have a significant end market. There is no dilution of our usual quality control measures: ensuring
companies have a capable management team, a strong franchise and a sustainable business model.
However, it does ensure that a key criterion – the strength of the end market – is fulfilled.

Build back closer

Europe also benefits more generally from a desire to relocate critical infrastructure and component
manufacturing closer to home. The pandemic ruthlessly exposed the dangers of relying on Asian
supply chains, particularly in areas such as chipmaking. Policymakers have realised that they need to
build up domestic infrastructure and expertise. This can benefit individual companies because it can
deliver policymaker support and draw in expertise.

These trends can also guide us on where not to invest. The decarbonisation of Europe will have its
casualties. For example, it will be a headwind for some automobile groups that will need to invest
billions in the transition to electric cars.

We are also wary on the price we pay. Where there are these significant initiatives, it is important to
maintain discipline, finding not simply the areas that will grow, but where that growth is
underappreciated by the market. That won’t necessarily mean that a company is cheap, but it will
mean that it is undervalued.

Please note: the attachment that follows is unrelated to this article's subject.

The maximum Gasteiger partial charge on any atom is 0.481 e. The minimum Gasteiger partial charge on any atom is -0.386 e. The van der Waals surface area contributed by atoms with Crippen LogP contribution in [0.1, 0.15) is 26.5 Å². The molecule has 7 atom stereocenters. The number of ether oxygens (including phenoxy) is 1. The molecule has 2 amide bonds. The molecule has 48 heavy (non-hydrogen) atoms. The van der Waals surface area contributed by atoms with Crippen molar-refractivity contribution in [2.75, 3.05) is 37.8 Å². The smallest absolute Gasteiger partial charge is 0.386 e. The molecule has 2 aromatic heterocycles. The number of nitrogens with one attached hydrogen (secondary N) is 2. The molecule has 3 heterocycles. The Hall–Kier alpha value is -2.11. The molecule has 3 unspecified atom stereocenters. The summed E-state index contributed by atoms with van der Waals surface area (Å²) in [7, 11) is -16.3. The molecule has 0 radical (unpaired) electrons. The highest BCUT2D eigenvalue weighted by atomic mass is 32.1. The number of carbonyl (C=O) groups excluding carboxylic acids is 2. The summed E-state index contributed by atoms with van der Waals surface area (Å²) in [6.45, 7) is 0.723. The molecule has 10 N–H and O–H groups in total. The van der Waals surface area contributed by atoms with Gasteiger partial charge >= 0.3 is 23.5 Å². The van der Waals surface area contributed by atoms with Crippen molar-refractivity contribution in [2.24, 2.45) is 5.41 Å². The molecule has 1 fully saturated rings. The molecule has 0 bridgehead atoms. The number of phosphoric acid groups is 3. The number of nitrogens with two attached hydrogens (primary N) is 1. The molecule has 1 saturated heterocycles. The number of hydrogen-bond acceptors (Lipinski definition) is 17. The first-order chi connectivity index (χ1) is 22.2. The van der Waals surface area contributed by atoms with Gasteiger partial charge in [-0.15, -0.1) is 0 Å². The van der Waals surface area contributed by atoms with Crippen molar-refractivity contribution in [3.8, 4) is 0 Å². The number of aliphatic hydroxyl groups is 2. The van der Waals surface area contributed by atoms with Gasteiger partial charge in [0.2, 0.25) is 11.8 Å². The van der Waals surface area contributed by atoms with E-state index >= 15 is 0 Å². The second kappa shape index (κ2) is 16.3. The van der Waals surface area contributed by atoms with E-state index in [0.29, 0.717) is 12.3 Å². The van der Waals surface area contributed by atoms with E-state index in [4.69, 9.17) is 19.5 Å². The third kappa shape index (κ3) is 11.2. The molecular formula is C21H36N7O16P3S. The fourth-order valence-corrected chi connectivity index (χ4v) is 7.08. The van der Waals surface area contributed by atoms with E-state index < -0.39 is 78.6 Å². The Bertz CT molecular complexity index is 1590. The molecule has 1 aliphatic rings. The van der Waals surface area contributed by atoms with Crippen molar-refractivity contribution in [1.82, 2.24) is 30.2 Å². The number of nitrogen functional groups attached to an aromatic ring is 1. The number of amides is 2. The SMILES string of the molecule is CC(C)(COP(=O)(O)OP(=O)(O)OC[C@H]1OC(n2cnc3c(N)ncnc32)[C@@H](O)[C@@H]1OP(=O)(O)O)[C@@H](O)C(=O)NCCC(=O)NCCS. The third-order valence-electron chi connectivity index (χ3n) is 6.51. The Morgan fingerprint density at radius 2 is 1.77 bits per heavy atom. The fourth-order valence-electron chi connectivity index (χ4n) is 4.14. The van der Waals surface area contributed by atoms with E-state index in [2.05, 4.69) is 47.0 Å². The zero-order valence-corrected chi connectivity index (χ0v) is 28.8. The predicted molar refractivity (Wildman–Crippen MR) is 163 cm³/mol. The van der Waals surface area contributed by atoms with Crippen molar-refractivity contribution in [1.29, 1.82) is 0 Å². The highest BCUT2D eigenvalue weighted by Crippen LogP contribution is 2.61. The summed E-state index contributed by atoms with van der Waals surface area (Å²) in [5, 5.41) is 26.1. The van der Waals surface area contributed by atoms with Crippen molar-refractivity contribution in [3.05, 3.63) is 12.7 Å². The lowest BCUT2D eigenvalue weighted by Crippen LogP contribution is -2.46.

Occasionally, there are exceptional external forces that change the outlook for specific sectors and
companies. The European Green Deal is a rare exception to our premise that macroeconomics
doesn’t matter for long-term success. It is likely to deliver some exceptional opportunities.

1 European Commission, January 2020
2 Norton Rose Fulbright, April 2021
3 European Commission, October 2020

Risk Warnings

Past performance is not a reliable indicator of current or future results and should not be the sole
factor of consideration when selecting a product or strategy.

Changes in the rates of exchange between currencies may cause the value of investments to
diminish or increase. Fluctuation may be particularly marked in the case of a higher volatility fund
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Trust Specific Risks

Exchange rate risk: The return of your investment may increase or decrease as a result of currency
fluctuations.

Emerging Europe risk: Emerging market investments are usually associated with higher investment
risk than developed market investments. Therefore, the value of these investments may be
unpredictable and subject to greater variation.

Liquidity risk: The Trust’s investments may have low liquidity which often causes the value of these
investments to be less predictable. In extreme cases, the Fund may not be able to realise the
investment at the latest market price or at a price considered fair
Gearing risk: Investment strategies, such as borrowing, used by the Trust can result in even larger
losses suffered when the value of the underlying investments fall.